CASH: Yes, the pressure will be on Andy Murray, as he seems to be the only British player capable of winning a Wimbledon title, certainly, in the foreseeable future. So, we wish him all the best. Now, time to take a little break.

And when we come back, we'll meet a former champion who, like me, has two great passions, tennis and music.


CASH: Welcome back to OPEN COURT. Now, on this show, we like to feature past champions who have interesting lives outside of tennis. Now, this next man certainly fits that bill. It's the 1983 French Open champion Yannick Noah.


YANNICK NOAH, FRENCH OPEN CHAMPION, 1983: As a professional athlete, winning the French Open was very -- was so strong to be able to do that.

Not just winning a Grand Slam, but doing it at home was so important, because I think actually to do it in front of all of my family and all of my friends, not that some people were aware or they didn't see. Everybody was here, so I could share this moment.

I had some great time as a Davis Cup captain, also. And we won the first tennis cup, we won 1991 when we were such -- I was a young captain, and we're just friends.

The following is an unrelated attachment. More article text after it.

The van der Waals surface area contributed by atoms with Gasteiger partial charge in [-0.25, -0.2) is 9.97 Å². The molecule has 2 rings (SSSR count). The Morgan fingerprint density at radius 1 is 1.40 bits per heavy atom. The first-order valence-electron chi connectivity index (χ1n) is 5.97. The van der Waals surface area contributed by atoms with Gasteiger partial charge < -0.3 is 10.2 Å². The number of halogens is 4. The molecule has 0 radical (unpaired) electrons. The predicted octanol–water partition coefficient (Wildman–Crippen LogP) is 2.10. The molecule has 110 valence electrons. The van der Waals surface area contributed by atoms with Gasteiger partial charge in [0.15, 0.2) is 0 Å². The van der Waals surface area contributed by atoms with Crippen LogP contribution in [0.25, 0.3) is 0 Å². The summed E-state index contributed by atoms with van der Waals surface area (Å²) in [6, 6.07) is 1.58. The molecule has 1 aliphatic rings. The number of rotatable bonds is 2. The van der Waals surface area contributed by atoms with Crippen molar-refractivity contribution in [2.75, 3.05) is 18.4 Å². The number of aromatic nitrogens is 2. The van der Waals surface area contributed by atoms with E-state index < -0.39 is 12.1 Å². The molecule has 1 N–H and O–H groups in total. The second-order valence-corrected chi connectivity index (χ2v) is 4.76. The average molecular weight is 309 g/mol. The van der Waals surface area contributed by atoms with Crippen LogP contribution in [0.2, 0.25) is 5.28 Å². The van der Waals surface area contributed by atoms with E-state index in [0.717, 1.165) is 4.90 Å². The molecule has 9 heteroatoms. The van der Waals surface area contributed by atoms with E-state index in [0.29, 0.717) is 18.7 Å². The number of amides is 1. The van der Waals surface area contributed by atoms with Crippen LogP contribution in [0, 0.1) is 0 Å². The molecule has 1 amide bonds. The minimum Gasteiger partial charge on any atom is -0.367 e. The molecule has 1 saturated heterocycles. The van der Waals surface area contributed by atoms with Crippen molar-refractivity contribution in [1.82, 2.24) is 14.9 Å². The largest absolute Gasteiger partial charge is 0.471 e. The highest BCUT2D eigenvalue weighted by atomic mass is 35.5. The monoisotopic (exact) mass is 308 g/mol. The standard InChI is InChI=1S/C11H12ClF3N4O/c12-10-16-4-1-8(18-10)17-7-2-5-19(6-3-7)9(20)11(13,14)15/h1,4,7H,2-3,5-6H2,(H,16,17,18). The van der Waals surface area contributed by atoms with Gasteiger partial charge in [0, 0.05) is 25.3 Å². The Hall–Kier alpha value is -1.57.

Comments that Yannick's not really French, his mother is only French, but his father's from Africa, blah blah. And then you win, and then people are happy, so happy.


NOAH: When you start playing, you go out there to just have fun. And then all of a sudden, you're kind of good at it. Then the competition gets harder.

And then you start to try to hate the guy in front of you.


NOAH: You want to beat him up, you want to pass him in the rankings, you want to get his money, you want to kill him. And that's so unhealthy, but that's the reality.


NOAH: The competition's like this bad disease, and you kind of miss the -- actually, the fun of playing for a while.



NOAH: I've played tennis since I was six years old. It was just all my life, and I was so worried after my career to find a passion, something that I liked, something that I loved.